Mezzofanti, Joseph Caspar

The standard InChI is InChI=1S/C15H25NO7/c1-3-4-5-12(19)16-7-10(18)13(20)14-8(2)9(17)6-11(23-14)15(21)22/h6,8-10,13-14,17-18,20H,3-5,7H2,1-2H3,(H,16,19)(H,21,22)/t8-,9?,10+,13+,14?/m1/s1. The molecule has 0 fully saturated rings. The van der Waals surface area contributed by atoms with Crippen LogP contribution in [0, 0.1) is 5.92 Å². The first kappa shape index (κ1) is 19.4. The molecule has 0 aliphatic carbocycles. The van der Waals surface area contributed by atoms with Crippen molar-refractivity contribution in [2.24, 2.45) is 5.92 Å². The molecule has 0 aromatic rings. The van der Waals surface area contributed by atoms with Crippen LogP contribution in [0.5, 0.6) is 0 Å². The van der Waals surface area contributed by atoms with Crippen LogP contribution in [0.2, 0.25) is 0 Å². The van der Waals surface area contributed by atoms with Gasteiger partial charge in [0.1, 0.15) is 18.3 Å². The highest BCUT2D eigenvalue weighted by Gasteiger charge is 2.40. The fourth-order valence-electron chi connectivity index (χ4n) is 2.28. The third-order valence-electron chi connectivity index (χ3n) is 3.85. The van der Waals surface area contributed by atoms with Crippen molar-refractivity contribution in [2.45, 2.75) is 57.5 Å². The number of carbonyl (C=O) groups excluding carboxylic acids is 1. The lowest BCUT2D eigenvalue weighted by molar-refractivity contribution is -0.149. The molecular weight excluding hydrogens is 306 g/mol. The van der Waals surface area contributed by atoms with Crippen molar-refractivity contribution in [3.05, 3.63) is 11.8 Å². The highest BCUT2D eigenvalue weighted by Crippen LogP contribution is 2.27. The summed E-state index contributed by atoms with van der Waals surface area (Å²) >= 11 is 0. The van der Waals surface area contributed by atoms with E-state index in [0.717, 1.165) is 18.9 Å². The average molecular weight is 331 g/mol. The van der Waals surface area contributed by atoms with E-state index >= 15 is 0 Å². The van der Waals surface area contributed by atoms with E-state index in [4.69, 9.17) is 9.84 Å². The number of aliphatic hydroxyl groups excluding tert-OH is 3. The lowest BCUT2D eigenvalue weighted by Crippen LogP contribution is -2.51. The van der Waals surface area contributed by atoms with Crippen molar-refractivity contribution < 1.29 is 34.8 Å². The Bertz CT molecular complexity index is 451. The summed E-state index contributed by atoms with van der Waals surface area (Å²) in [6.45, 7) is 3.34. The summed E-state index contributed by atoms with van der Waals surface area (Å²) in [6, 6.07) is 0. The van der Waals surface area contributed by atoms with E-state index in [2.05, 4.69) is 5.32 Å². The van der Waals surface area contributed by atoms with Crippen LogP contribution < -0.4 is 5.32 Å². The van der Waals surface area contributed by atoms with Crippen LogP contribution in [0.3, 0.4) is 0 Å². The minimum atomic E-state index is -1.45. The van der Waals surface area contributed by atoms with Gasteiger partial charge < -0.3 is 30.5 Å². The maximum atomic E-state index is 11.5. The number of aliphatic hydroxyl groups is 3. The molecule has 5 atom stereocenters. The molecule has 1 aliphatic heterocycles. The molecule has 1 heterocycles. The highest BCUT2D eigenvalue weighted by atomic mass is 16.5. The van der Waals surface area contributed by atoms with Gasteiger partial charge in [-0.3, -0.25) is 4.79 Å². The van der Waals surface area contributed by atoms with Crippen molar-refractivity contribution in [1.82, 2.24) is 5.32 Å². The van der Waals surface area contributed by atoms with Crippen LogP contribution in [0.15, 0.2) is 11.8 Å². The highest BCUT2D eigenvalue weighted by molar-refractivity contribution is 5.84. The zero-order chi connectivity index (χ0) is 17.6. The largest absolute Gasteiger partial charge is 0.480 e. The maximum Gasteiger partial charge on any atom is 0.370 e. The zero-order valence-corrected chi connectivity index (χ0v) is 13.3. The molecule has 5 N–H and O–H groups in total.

Mezzofanti, Joseph Caspar a Roman Catholic prelate, celebrated as the greatest linguist the world has ever seen, was born at Bologna September 17, 1774. His father, Francis Mezzofanti, was a carpenter; and he himself, being destined for the same humble career, was placed at one of the free schools of the Oratory in his native city. Father Respighi; a priest of that congregation, observed the remarkable talents of the boy, and saved him for literature. He was removed to a higher school — one of the so-called "Scuole Pie" of Bologna — and eventually to the archiepiscopal seminary, where, after completing the usual course of letters, philosophy, divinity, and canon law in the university, he was admitted to priest's orders in September 1797. Of the details of his progress in the study of languages during these early years no accurate record is preserved; but it is known that, like most eminent linguists, he was gifted, even in childhood, with a very wonderful memory, and that, partly under the various professors in the university, partly by the aid of foreign residents in the city, partly by his own unassisted studies, he had acquired, before the completion of his university career, the Latin, Greek, Hebrew, Arabic, Spanish, French, German, and Swedish languages. In 1797, at the early age of twenty-two, he was appointed professor of Arabic in the university; but on the annexation of Bologna, as one of the papal legations, to the newly-established Cisalpine republic, he, refusing to take the oaths of the new constitution, was set aside from the professorship. After the conclusion of the concordat between Pius VII and the first consul, the ancient constitution of the university was restored. In 1803 Mezzofanti was named to the higher professorship of Oriental languages, and in the same year became assistant librarian of the public library of the city. In 1808 the professorship was discontinued, and Mezzofanti was reduced to great distress. He made a scanty living by private tuition; but, nothing daunted, steadily followed in private what had become his engrossing pursuit — the study of languages. A letter of his, dated in 1804, to the celebrated Orientalist, John Bernard de Rossi, whose personal acquaintance he subsequently formed during a short visit to Modena in 1805, enclosed a composition in twelve languages, which he submitted to the judgment of his correspondent; and by 1812 Mezzofanti's reputation as a linguist was thoroughly established. The well-known Pietro Giordani, in several of his letters to his friends, calls him "the divine Mezzofanti," and declares that his skill in living and dead languages entitles him to be regarded as " a man of all ages and all nations." The war of which Northern Italy was so long the theatre afforded Mezzofanti many opportunities of extending his stock of languages. In the hospital of Bologna, to which he was attached as volunteer chaplain, were to be met — among the invalids of the Austrian, Russian, and French armies — Germans, Hungarians, Bohemians, Wallachians, Servians, Russians, Poles, and Croats. Partly in the desire to offer these sufferers the consolations of religion, partly from his love of the study itself. Mezzofanti labored assiduously to turn these and all similar opportunities to account; and several instances are recorded in which, without the assistance of a grammar or dictionary, he contrived to establish a mode of communication with a stranger who was utterly ignorant of every language except his own, and eventually to master that language sufficiently for all the purposes of conversation. He has left an account of his mode of study during these years, which is not a little curious and interesting. "The hotel-keepers," he says, "were in the habit of notifying me of the arrival of all strangers at Bologna; and I never hesitated, when anything was to be learned thereby, to call upon them, to interrogate them, to make notes of their communications, and to take lessons in the pronunciation of their several languages. There were a few learned Jesuits too, and several Spaniards, Portuguese, and Mexicans residing in Bologna, from whom I received valuable assistance, both in their own and in the learned languages. I made it a rule to learn every strange grammar, and to apply myself to every new dictionary that came within my reach. I was constantly filling my head with new words. Whenever a stranger, whether of high or low degree, passed through Bologna, I tried to turn the visit to account, either for the purpose of perfecting my pronunciation, or of learning the familiar words and turns of expression. Nor did all this cost me so much trouble; for, in addition to an excellent memory, God had gifted me with remarkable flexibility of the organs of speech." In the year 1812 Mezzofanti was appointed assistant librarian of the university; in 1814 he was reinstated in his professorship; and in 1815 he became chief librarian. From this period, especially after the restoration of peace, his reputation rapidly extended. Every visitor of Bologna related fresh marvels regarding his prodigious attainments. Tourists from every nation, whether of Europe or of the East, united in representing him as perfect, each one in his own language. Lord Byron, about 1820, pronounced him "a walking polyglot, a monster of languages, and a Briareus of parts of speech." M. Molbech, a Danish traveller of the year 1820, reports the number of his languages at "more than thirty," and testifies to his speaking Danish " with almost entire correctness." French, German, Spanish, Polish, Russian, Greek, and Turkish travellers concur in the same report, not only with regard to their own, but also to many other languages. During all these years — except a short visit to Pisa, Leghorn, Florence, and Rome — he had resided altogether at Bologna, though invited, with many flattering offers, to transfer his residence to Paris, to Vienna, to Florence, and to Rome. At length, having gone to Rome as a member of the deputation sent by the Bolognese to offer their submission to pope Gregory XVI, after the revolution in 1831, he was induced by the pontiff to settle permanently in Rome, and to accept a prebend in the Church of St. Mary Major, which was soon after exchanged for a canonry in St. Peter's, and, on the promotion of the celebrated Angelo Mai, then keeper of the Vatican Library, to the secretaryship of the Propaganda, Mezzofanti was appointed to succeed him in the important charge of the Vatican. He held this office till 1838, in which year, conjointly with Mai, he was elevated to the cardinalate. His residence in a great center of languages, such as Rome, and especially the facilities of intercourse with the various races represented in the College of the Propaganda, gave a new impulse to Mezzofanti's linguistic studies. The reports of his visitors at Rome are still more marvellous than those of the Bolognese period. An eminent German scholar, Herr Gorres, who had much intercourse with him in the year 1841, writes thus: "He is familiar with all the European languages; and by this I mean not only the ancient classical tongues and the modern ones of the first class — such as the Greek and Latin, or the Italian, French, German, 'Spanish, Portuguese, and English — his knowledge extends: also to the languages of the second class, viz., the Dutch, Danish, and Swedish; to the whole Sclavonic family — Russian, Polish, Bohemian, or Czechish; to the Servian, the Hungarian, the Turkish;, and even those of the third and fourth classes — the Irish, the Welsh, the Wallachian, the Albanian, the Bulgarian, and the Illyrian. The Romani of the Alps and the Lettish are not unknown to him; nay, he has made himself acquainted with Lappish. He is master of the languages which fall within the Indo-Germanic family — the Sanscrit and Persian, the Kurdish, the Georgian, the Armenian; he is familiar with all the members of the Shemitic family — the Hebrew, the Arabic, the Syriac, the Samaritan, the Chaldee, the Sabaic — nay, even with the Chinese, which he not only reads, but speaks. Among the Hamitic languages, he knows Coptic, Ethiopic, Abyssinian, Amharic, and Angolese." What is especially notable in this marvellous gift possessed by Mezzofanti is that his knowledge of each among this vast variety of languages was almost as perfect as though his attention had been devoted to such language exclusively. The reports of all the great students of language concur in describing him as speaking even their own tongues always with the precision and, in most cases, with the fluency of a native. His pronunciation, his idiom, his vocabulary, were alike unexceptionable. Even the familiar words of everyday life, and the delicate turns of conversational language, were at his command; and in each language he was master of the leading dialects, and of the provincial peculiarities of idiom, of pronunciation, or of expression. In French, he was equally at home in the pure Parisian of the Falubourg St. Germain or in the Provincial of Toulouse. He could accommodate himself in German to the rude jargon of the Black Forest or to the classic vocabulary of Hanover; and he often amused his English visitors with specimens of the provincialisms of Yorkshire, Lancashire, or Somersetshire. With the literature of those various countries, too, he was well acquainted. He loved to talk with his visitors of the great authors in their respective languages; and his remarks are described as invariably sound and judicious, and exhibiting careful and various reading, often extending to departments with which it would never be supposed that a foreigner could be familiar. ADutch traveller, for instance, Dr. Wap, was surprised to find him acquainted with his own national poets, Vondel and Cato.; a Dane, with the philological works of Rask; a Swede, with the poetry of Ochsentsjerna. To a Sicilian he would repeat whole pages of the poetry of Meli; and an English gentleman was astounded to hear him discuss and criticise Hudibras, of all English writers the least attractive, as well as the least intelligible to a foreigner. He was in the habit, too, of amusing himself by metrical compositions in the various languages which he cultivated, and often wrote for his visitors a couplet or two in their native language, as a little memento of their interview. Dr. Wap, the Dutch traveller just referred to, speaks in high praise of some extempore lines in Dutch by which Mezzofanti replied to a sonnet which Dr. Wap had addressed to him; and the well-known Orientalist, Dr. Tholuck; having asked Mezzofanti for some memorial of his visit, received from him a Persian couplet, after the manner of Hafiz, which he composed (although not without some delay) during .Dr. Tholuck's visit. After his removal to Rome, although he had already passed his fiftieth year, he added largely to his stock of languages. His most notable acquisition during this period was Chinese, which he acquired (partly at the Chinese college in Naples, partly among the Chinese students of the Propaganda) in such perfection as to be able not only to write and converse freely in it, but even to preach to the young Chinese ecclesiastics. During the same period he acquired the Abyssinian, the Californian, some of the North American Indian languages, and even the "impossible" Basque. It was in Rome, and especially in the Propaganda, that he displayed in its greatest perfection his singular power of instantaneously passing in conversation from one language to another, without the slightest mixture or confusion, whether of words or of pronunciation.